Entries tagged with saturday-morning-hacks
A couple years back I wrote about building an Analytics service with Cassandra. As fun as that project was to build, the reality was that Cassandra was completely unsuitable for my actual needs, so I decided to switch to something simpler. I'm happy to say the replacement app has been running without a hitch for the past 5 months taking up only about 20 MB of RAM! In this post I'll show how to build a lightweight Analytics service using Flask.
A while back I wrote about using Flask to create a note-taking app. The goal of that app was to make it really easy for me to save little notes from my phone or computer. In the first follow-up post, I showed how to transition the JSON views to a full-featured RESTful API. I also showed how to add email reminders and to-do lists with checkable items to the notes app. Then in the most recent post, I showed how to leverage SQLite's full-text search extension to make the notes searchable. In this, the final installment, I'll show how I built a command-line client for the note-taking app.
Here is how the notes app looked when we left off at the end of part 3:
Note-taking app code
If you'd like to follow along, you can find the source code for the most recent version of the note-taking app in this gist:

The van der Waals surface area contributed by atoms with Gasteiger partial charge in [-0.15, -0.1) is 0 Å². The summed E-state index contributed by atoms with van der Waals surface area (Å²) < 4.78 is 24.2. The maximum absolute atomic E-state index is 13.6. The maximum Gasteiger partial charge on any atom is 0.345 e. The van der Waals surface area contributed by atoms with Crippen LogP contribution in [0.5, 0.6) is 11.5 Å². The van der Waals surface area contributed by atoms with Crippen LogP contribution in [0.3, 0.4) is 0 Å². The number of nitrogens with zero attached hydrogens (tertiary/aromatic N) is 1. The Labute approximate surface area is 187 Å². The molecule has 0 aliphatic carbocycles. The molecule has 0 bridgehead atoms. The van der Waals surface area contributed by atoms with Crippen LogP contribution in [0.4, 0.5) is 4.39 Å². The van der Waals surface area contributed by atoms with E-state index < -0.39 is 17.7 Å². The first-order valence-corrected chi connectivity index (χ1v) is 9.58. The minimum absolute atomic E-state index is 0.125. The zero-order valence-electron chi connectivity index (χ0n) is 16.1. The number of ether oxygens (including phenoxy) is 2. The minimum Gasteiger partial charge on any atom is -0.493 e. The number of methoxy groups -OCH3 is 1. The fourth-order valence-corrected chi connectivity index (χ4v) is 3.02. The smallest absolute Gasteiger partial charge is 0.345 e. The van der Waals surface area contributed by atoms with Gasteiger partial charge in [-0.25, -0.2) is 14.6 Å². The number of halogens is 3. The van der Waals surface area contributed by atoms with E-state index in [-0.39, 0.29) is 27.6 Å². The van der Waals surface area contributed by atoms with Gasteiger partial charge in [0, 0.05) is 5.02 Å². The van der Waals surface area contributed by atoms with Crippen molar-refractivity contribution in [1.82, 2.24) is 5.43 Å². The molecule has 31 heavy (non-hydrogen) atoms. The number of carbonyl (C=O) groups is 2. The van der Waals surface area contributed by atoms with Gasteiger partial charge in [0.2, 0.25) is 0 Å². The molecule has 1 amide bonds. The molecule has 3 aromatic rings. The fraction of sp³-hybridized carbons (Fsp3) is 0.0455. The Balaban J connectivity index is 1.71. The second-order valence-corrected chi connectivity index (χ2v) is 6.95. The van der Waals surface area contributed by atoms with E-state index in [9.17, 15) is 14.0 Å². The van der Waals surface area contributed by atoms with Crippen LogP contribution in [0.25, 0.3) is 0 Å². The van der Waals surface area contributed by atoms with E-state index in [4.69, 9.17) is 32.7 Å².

If you'd rather skip the post and get straight to the code, here is the code for the updated version:
In preparation for the fourth and final installment in the "Flask Note-taking app" series, I found it necessary to improve the search feature of the note-taking app. In this post we will use SQLite's full-text search extension to improve the search feature.
In part 2, we added email reminders and check-able task lists to the note-taking app. We also converted the backend to use flask-peewee's REST API extension, which made it easy to add pagination and search. And that is how I've left it for the last three months or so.
Below is a screenshot of the latest version of the notes app. The UI is much cleaner thanks to a stylesheet from bootswatch. The bootswatch stylesheet works as a drop-in replacement for the default bootstrap CSS file.
All together, the note-taking app has the following features:
- Flexible pinterest-style tiled layout that looks great on a variety of screen sizes.
- Easy to create notes and reminders from the phone.
- Notes support markdown and there is also a simple WYSIWYM markdown editing toolbar.
- Links are converted to rich media objects where possible (e.g. a YouTube URL becomes an embedded player).
- To-do lists (or task lists) can be embedded in notes.
- Email reminders can be scheduled for a given note.
- Simple full-text search.
In case you were curious, I've been using the notes app for things like: